This begs the question: at what point are such data-driven services so ingrained in our lives that, regardless of a data breach or faulty privacy practices (or threat thereof) around our digital identity, we still choose to forge on with usage? And, do we really care to protect our identities? A new study from AARP reports two-thirds of those surveyed said that, given the number of data breaches that have occurred, it is inevitable that criminals will be able to exploit their credit at some point. We predict that, unless finances or reputation are gravely impacted, many consumers will not shift their attitudes or usage of habitual technologies in the wake of a data breach.
When examining consumer attitudes toward digital identity security, it’s clear that consumers still don’t believe they bear sole responsibility for protecting their data either. IDology’s Consumer Digital Identity Study reports that 67% of people agree it’s a company’s responsibility to protect consumer data, compared to 59% say it’s a consumer’s personal responsibility.
Human Impact #2: User Behavior & Adoption
Companies are sweeping up vast quantities of data about consumers’ activities and inferring profiles, preferences, and behaviors, both online and off. It’s quite impossible to not be attached to multiple digital identities today, based upon the number of companies and technologies we interact with. We all are forced to adopt digital versions of ourselves to exchange with modern-day services and conveniences.
But, a spectrum exists too: ranging from the low end––eg. those “off the grid” individuals who attempt not to be tracked by technology––to the pervasive end––eg. China’s mandated centralization of citizen data and Sesame Score’s impact.
Meanwhile new data collection technologies continue to emerge in the areas of genomics, computer vision, natural language processing/understanding (NLP), simultaneous localization, mixed reality (AR/VR), and blockchain, further adding to the data sources that comprise and authenticate digital versions of ourselves. Adoption of these technologies vary, and we will explore their proliferation more in a later post within this series.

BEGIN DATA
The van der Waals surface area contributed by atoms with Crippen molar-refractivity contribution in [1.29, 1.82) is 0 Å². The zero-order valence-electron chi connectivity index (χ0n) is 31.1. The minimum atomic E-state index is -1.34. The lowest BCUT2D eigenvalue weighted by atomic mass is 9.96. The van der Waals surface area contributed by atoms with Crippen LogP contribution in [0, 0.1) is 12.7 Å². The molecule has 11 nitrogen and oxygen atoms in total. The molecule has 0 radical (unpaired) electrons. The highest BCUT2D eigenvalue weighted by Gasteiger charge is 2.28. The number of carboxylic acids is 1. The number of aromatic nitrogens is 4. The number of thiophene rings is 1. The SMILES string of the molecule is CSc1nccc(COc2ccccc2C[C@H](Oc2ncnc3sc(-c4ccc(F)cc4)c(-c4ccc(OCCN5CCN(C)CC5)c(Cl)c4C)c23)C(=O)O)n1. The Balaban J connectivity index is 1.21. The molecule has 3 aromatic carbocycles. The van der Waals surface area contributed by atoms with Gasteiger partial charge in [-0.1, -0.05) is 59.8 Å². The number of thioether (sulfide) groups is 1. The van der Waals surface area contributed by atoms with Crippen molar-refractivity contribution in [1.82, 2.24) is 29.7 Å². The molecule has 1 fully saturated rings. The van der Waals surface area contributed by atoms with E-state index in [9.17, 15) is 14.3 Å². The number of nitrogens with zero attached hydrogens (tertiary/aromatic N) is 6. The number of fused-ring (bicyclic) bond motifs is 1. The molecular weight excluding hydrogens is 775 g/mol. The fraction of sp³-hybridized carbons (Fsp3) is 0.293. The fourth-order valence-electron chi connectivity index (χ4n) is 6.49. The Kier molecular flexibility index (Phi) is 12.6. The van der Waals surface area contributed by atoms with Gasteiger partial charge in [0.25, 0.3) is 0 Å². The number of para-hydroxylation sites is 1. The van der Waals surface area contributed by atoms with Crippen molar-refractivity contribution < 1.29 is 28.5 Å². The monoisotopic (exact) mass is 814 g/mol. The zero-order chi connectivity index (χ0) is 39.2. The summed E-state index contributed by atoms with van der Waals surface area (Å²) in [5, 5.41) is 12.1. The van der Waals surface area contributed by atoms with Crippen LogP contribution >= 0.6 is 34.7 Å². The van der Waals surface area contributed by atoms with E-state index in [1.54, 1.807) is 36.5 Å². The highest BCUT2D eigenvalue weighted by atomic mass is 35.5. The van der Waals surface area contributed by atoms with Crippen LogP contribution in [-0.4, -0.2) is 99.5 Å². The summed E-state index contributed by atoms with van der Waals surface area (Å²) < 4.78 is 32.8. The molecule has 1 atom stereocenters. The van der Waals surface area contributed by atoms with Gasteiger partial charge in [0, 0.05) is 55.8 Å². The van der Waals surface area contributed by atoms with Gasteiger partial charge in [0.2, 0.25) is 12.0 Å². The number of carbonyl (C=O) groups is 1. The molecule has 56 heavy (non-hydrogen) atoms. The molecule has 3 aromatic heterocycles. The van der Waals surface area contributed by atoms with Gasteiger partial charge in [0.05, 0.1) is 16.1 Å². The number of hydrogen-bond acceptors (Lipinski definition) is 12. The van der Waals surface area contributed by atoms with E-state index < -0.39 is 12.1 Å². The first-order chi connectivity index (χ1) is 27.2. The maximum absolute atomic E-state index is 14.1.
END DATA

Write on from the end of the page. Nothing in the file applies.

Numerous studies from the likes of Harvard Business Review and Pew Internet have shown that consumers are indeed willing to give up their data if it is in exchange for tangible benefits like convenience, personalization, special offers, and more. This leads to the potential for unique behavioral and business models surrounding “data commerce” to emerge, as consumers recognize the true value of their data and become increasingly empowered by alternative forms of compensation (see figure below).
This framework from Jaimy Szymanski’s TEDx talk outlines four potential future states:
- Data Swindle: When consumers believe they’re receiving “value” by trading their data in return for seamless CX, interesting offers, and advertising-free services.
- Data Wasteland: When companies begin to take advantage of consumers so willingly bartering their data by charging for premium services, products, and tiered subscriptions.
- Data Revolution: Consumers finally say “enough is enough” and begin to take control of their personal identity and its data by closing accounts and decreasing usage of such platforms and services.
- Data Marketplace: Consumers are compensated monetarily for their data-rich identities by companies who wish to utilize such data for research, advertising, innovation, and more.
We’ll continue our analysis of the human impacts of digital identity in our next post where we explore user interface and use cases across myriad industries and behaviors. Please subscribe to our e-newsletter here, so you don’t miss it!